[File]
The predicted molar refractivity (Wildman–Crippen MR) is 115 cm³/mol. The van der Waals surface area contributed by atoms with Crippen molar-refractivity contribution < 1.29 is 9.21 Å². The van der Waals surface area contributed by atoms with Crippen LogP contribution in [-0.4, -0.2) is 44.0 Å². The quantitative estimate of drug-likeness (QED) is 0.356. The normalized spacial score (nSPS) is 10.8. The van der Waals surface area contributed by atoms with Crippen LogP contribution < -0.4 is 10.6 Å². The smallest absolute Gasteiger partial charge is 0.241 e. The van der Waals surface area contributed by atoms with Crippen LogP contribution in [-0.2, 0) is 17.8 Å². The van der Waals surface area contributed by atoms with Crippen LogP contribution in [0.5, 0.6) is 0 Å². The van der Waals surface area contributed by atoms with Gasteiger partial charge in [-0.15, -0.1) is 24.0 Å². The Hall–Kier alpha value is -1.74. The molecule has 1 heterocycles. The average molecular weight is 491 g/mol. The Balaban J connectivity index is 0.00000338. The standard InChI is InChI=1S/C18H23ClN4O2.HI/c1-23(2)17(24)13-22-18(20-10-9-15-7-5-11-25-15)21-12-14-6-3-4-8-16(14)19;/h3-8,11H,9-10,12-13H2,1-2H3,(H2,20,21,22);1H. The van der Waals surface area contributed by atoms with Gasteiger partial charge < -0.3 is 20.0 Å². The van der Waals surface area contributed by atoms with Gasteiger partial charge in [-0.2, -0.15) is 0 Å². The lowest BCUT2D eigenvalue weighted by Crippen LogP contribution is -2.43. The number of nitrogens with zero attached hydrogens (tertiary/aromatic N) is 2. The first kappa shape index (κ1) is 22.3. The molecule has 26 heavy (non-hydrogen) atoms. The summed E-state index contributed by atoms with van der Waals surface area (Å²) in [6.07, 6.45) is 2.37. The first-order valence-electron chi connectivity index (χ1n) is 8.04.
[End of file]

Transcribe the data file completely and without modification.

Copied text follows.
The predicted molar refractivity (Wildman–Crippen MR) is 115 cm³/mol. The van der Waals surface area contributed by atoms with Crippen molar-refractivity contribution < 1.29 is 9.21 Å². The van der Waals surface area contributed by atoms with Crippen LogP contribution in [-0.4, -0.2) is 44.0 Å². The quantitative estimate of drug-likeness (QED) is 0.356. The normalized spacial score (nSPS) is 10.8. The van der Waals surface area contributed by atoms with Crippen LogP contribution < -0.4 is 10.6 Å². The smallest absolute Gasteiger partial charge is 0.241 e. The van der Waals surface area contributed by atoms with Crippen LogP contribution in [-0.2, 0) is 17.8 Å². The van der Waals surface area contributed by atoms with Crippen LogP contribution in [0.5, 0.6) is 0 Å². The van der Waals surface area contributed by atoms with Gasteiger partial charge in [-0.15, -0.1) is 24.0 Å². The Hall–Kier alpha value is -1.74. The molecule has 1 heterocycles. The average molecular weight is 491 g/mol. The Balaban J connectivity index is 0.00000338. The standard InChI is InChI=1S/C18H23ClN4O2.HI/c1-23(2)17(24)13-22-18(20-10-9-15-7-5-11-25-15)21-12-14-6-3-4-8-16(14)19;/h3-8,11H,9-10,12-13H2,1-2H3,(H2,20,21,22);1H. The van der Waals surface area contributed by atoms with Gasteiger partial charge < -0.3 is 20.0 Å². The van der Waals surface area contributed by atoms with Gasteiger partial charge in [-0.2, -0.15) is 0 Å². The lowest BCUT2D eigenvalue weighted by Crippen LogP contribution is -2.43. The number of nitrogens with zero attached hydrogens (tertiary/aromatic N) is 2. The first kappa shape index (κ1) is 22.3. The molecule has 26 heavy (non-hydrogen) atoms. The summed E-state index contributed by atoms with van der Waals surface area (Å²) in [6.07, 6.45) is 2.37. The first-order valence-electron chi connectivity index (χ1n) is 8.04.